How to protect myself from litigation.

////How to protect myself from litigation.


I have a small pet sitting business and have a client’s cat for 2 months. The cat is not neutered and that’s one of my rules in my contract that your animal be fixed. Since I have no other overnight clients and because I offer pet transport to the vet, I offered her this service and she’s agreed to pay for the vet/surgery fees, meds, plus my fees. However, she could come back and say I did it without her permission and he’s an expensive Ragdoll used for breeding. Just thinking worst case so I protect myself. Is just a simple “I, so and so give my permission to have said cat neutered” or does it entail more specific legal jargon? Any advice? Thank you


You stated that one of your pet-sitting business rules is that the animals are fixed yet the cat was accepted for boarding without being fixed. A contract can be as simple as authorizing a specific person or entity to have an animal (description included) neutered by a licensed veterinarian although there are other provisions that a pet-sitting business/boarding facility or individual should consider to include in a pet-sitting/boarding contract, such as a hold harmless clause which addresses liability, animal care, which may address such things as emergencies where the animal may need veterinary attention, failure of the animal’s “parent” to retrieve the animal when scheduled to do so, etc. Consider having an attorney review your contracts and/or draft contracts for your business. I also suggest procuring insurance if you do not have it.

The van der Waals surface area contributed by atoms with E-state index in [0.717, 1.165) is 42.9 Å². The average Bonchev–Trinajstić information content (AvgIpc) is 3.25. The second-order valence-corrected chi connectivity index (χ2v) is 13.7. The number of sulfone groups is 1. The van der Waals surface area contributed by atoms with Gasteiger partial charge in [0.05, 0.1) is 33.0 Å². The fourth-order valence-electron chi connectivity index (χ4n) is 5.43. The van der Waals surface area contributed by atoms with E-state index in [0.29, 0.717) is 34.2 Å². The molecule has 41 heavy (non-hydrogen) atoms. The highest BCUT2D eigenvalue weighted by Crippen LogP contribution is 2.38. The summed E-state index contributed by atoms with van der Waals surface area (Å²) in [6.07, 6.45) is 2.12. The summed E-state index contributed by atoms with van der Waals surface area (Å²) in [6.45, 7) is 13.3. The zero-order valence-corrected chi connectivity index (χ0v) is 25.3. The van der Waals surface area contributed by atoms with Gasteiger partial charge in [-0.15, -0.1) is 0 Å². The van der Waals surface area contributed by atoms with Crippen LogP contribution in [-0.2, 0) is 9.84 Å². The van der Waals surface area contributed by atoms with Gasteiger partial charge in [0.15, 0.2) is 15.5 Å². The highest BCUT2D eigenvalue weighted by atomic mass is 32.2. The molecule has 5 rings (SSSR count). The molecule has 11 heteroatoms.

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By |2023-01-06T15:49:53-04:00January 6th, 2023|